China can no longer bear Winnie the Pooh

 abc.net.au  7/18/2017 7:10:05 AM   The World Today By Stephen Smiley

Posted July 18, 2017 17:10:05

Winnie the Pooh might be a much-loved children's book character, but the bumbling bear has fallen foul of the Chinese Government's internet firewall.

Key points:

  • Winnie the Pooh jokes seen as damaging by China's Government
  • Crackdown comes ahead of 19th National Congress of the Communist Party
  • Web users thrive on finding creative ways to circumvent China's online censors

After being used as a stand-in for the country's President, Xi Jinping, in a range of internet jokes — images, memes and gifs of the honey-seeking mammal have begun to quickly disappear online.

Merriden Varrall, director of the East Asia Program at the Lowy Institute in Sydney, said the jokes were seen as damaging by China's ruling Communist Party.

"There's one with Xi walking along with [former US president] Barack Obama and there's then been a picture of Winnie the Pooh walking along with his friend Tigger," she said.

"There's another with [Prime Minister of Japan Shinzo] Abe shaking President Xi's hand, and Abe has been replaced with the miserable, very sad donkey Eeyore, and Xi Jinping is Winnie the Pooh.

"This, unfortunately, has not pleased the elite and the powerful in China."

The crackdown on the children's book and cartoon character comes as China prepares for the 19th National Congress of the Communist Party, happening in October.

The Chinese Government runs a very comprehensive program of internet censorship, including banning Facebook and Twitter and restricting access to Google and its email service, Gmail.

Despite those restrictions, observers said China usually had a very diverse and creative internet culture.

But Dr Varrall said the upcoming Congress could be the reason for the Winnie the Pooh crackdown.

"The leadership is probably even more sensitive right now," she said.

"I mean it's a little bit humourless at the best of times, but it's even more sensitive at the moment about any kind of apparent ridiculing of the Chinese party leaders."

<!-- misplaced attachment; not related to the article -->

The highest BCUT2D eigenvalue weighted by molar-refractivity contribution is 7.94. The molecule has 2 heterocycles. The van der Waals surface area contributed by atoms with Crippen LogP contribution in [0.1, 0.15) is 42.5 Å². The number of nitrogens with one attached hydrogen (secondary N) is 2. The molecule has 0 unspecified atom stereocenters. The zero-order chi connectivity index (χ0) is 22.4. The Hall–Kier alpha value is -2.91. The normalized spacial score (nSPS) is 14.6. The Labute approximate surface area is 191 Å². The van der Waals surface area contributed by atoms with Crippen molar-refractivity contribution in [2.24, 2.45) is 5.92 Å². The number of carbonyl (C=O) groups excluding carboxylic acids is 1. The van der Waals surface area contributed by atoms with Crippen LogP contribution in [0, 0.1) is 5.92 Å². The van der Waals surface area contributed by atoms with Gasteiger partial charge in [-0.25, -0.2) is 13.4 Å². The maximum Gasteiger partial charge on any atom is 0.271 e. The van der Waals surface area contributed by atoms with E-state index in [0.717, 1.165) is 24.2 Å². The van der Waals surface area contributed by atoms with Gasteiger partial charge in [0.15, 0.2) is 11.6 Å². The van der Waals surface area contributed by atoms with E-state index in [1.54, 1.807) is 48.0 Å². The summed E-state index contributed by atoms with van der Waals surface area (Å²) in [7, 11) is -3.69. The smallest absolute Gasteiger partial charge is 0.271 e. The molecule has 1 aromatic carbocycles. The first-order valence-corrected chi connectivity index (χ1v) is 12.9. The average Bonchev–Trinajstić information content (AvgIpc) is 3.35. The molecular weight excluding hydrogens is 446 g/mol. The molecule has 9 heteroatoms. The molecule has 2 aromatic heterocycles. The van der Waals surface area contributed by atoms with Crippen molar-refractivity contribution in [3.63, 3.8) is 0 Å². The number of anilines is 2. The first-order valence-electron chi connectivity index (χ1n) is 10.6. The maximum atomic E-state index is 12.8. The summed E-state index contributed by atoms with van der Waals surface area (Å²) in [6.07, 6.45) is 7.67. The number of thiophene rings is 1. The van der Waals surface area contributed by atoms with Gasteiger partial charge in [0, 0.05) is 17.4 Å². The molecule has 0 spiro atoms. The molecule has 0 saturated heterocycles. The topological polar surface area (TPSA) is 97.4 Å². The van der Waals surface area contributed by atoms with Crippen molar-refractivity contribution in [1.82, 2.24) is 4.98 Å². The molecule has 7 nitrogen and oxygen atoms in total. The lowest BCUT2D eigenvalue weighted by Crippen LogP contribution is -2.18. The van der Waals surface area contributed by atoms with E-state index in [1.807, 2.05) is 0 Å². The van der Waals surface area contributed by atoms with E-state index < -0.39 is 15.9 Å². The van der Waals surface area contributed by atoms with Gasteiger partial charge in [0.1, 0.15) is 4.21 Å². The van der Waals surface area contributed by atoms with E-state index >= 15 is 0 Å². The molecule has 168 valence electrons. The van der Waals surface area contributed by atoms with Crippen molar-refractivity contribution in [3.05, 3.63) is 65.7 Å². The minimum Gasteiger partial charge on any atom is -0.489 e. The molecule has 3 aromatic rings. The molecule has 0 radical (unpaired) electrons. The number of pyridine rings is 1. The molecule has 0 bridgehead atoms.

The future of censorship in China

Web users in China thrive on finding creative ways to circumvent the country's online censors.

Dr Varrall said the tonal Mandarin language was often used as a vehicle for clever ways to work around censorship, and still images and gifs posted online could take on a life and significance of their own online as a result.

"Many words sound more or less the same, but the tone differentiates between one word and another," she said.

"So instead of saying a phrase, you use another phrase that means something completely different, but uses the same homonyms.

"So you might end up talking about 'watches' instead of 'Communism with Chinese characteristics', or you'll end up talking about 'river crabs' instead of something more political.

"When the censors pick up on that, then you start having pictures of watches or river crabs to indicate what you're trying to say — so it's really creative."

As web users find ways to circumvent the firewall, censoring the internet in China in general has become more difficult with each passing year.

The country leads the world in the use of mobile phones for quick electronic payments, and homegrown platforms like Weibo and Alibaba have remarkably deep penetration.

Phone data is relatively cheap, and the country's densely settled cities and geographically mobile population mean mobile phone use has grown rapidly.

Associate Professor James Reilly, from the University of Sydney's Department of Government and International Relations, said China's censors sometimes struggled to keep up.

"There's an amazing level of horizontal communication — of the sharing of information," he said.

Dr Reilly said as China's population ages and as its middle class grows, the make-up of the country's online community has become more diverse.

"There's an 'ageing up' in the Chinese internet population, so you'll see a lot of middle-aged folks who are very technologically conversant.

"Throughout the socio-economic spectrum as well as age-wise, people are getting more and more comfortable in accessing information through their phones, and sharing that information onwards."

Topics: internet-culture, information-and-communication, censorship, computers-and-technology, china

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